The banks are not stupid. They know the negotiated price of my offer will net them much more than a foreclosure. Buying and selling property has been a way of life for the smart investor for ages. Whether you sell it the same day or years later it make no difference.

My recored option contract legally gives me the right to list the property, make offers, receive and submit offers, negotiate offers with lenders and to resell that property for a profit. The "A" to "B" transaction is fully funded by "B". The second transaction "B" to "C" is funded by "C". Disclosure to all parties including the lender make this perfectly legal and ethical.

I see a bit of pea green from those who are not making big money in this market and therefore are strictly forbidding others to do so.

I refuse to have a battle of wits with someone who is unarmed

Sep 04, 2009 03:40 AM #11

What Charlie has stated may very well be true for Arizona, but I can tell you that in Florida, if you are acting as a transactional agent. you had better be sure that you are working for both parties equally. And I don't know how many short sales you have done in the last few months, but the solid trend from lenders is now holding the seller's note for the deficiency. It is indeed now the rule, rather than the rarity.

I don't forbid my agents from making money, but when my broker's license is ultimately on the hook for what my agents do, I make sure that everything is on the up and up.

If you just jump at every chance to make a buck, then at whose expense is it at? And if you don't self-govern yourself with good sense, the government will do it for you and at a level that can jeopardize our industry. Virtually each and every one of these investors pushing this short sale vehicle wants to 'talk-down' to the agents and brokers who realize that there is something rotten in real estate when it has come to this. I have no envy (pea green, if you will). I will just be laughing when the hammer falls. There is pleanty of money to be made in this market doing things the right way, the fair way and without the vulture mentality.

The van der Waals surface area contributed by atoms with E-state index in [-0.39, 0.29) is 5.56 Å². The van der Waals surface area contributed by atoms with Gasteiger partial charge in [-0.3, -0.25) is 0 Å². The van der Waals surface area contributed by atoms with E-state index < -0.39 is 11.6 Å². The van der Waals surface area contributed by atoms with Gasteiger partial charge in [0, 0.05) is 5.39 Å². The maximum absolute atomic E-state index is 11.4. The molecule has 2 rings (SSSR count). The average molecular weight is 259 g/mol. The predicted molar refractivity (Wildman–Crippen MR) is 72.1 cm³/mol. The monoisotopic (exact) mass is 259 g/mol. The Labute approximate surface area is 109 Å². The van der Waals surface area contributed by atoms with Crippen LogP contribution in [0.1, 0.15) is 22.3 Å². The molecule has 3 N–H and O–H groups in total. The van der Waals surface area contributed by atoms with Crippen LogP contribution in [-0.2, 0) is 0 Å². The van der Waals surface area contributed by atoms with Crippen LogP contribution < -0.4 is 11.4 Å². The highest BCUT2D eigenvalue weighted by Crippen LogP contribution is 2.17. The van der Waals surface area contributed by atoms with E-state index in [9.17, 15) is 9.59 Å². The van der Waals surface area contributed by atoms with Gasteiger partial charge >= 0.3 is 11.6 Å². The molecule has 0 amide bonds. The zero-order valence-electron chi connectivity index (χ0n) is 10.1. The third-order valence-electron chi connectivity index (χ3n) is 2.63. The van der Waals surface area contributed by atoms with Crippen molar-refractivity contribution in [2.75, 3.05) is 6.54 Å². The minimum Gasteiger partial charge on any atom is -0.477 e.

We are all better than this and need to hold ourselves at a higher level of responsibility.

Norm Padula, J.D., P.A., GRI

Florida Gulf Realty, LLC.

Sep 04, 2009 05:08 AM #12

Nothing spells L-O-S-E-R more succinctly than brokers and the agents who continue to work for them under the restrictions such as imposed by Norm. I know many run scared brokers that aren't making the money that they could because they are unable to fully digest the real facts. They use this moral excuse for not being up to speed. 

If these same people could close one deal and net $100,000 or more they wouldn't be talking others down for being good investors. By the way, our record is $198,400. How immoral is that. I don't know if it is immoral but it sure is obscene.

As far as the government imposing restrictions; where were they with their regulations of the banking industry. The greed of the banking industry without regulation is what got us in this mess.

I refuse to have a battle of wits with someone who is unarmed

Sep 04, 2009 05:43 AM #13
Jaime Rosa

Wow!  If this is the attitude investors are using to bully realtors into doing these shady deals, then I want no part of it!

Kudos for Norm for taking the high road. There should be more brokers out there like him.


Sep 04, 2009 07:19 AM #14
Norm Padula, J.D., P.A., GRI

I hope you all will notice that 'Steve' and 'Charlie' don't use their whole name, and I dare say that Steve and Charlie are not even their real names and are probably one in the same investor-scammer.

It says a great deal when a person will use their complete real name to effect some veracity to their position or argument.

As I have already said, these types will denegrate you and talk down to you if you don't agree with them, but it is your license on the line; they aren't even Realtors and probably former Madoff cronies looking for their next scam.

Sep 04, 2009 07:42 AM #15
I can't believe how ingnorant the poster and the realtors making these comments are. It doesn't surprise me though..when getting a real estate license is the easiest thing and the ongoing education required is a joke. The poster is entitled to his opinions, but please don't take his word as facts. If this was not legal and investigated by the FBI, closing attorneys would not do double closings allowing investors to re sell immediately. Ask your title company about these and hear it from someone you know has the right knowledge, don't take the word of an angry biased little agent who likes to talk big and perform small.
Sep 06, 2009 02:11 PM #16

Nothing has changed except the way we do business in this type of market. 10% of real estate agents make 90% of the money and the rest cry. There are winners and there are losers. Hang around with losers and agree with them and you will be a loser.

Birds of a feather flock together. Who are you flocking with?

Sep 06, 2009 06:30 PM #17
Mike Linkenauger
LinkUp Realty - Jacksonville, FL
Short Sale Realtor - Jacksonville FL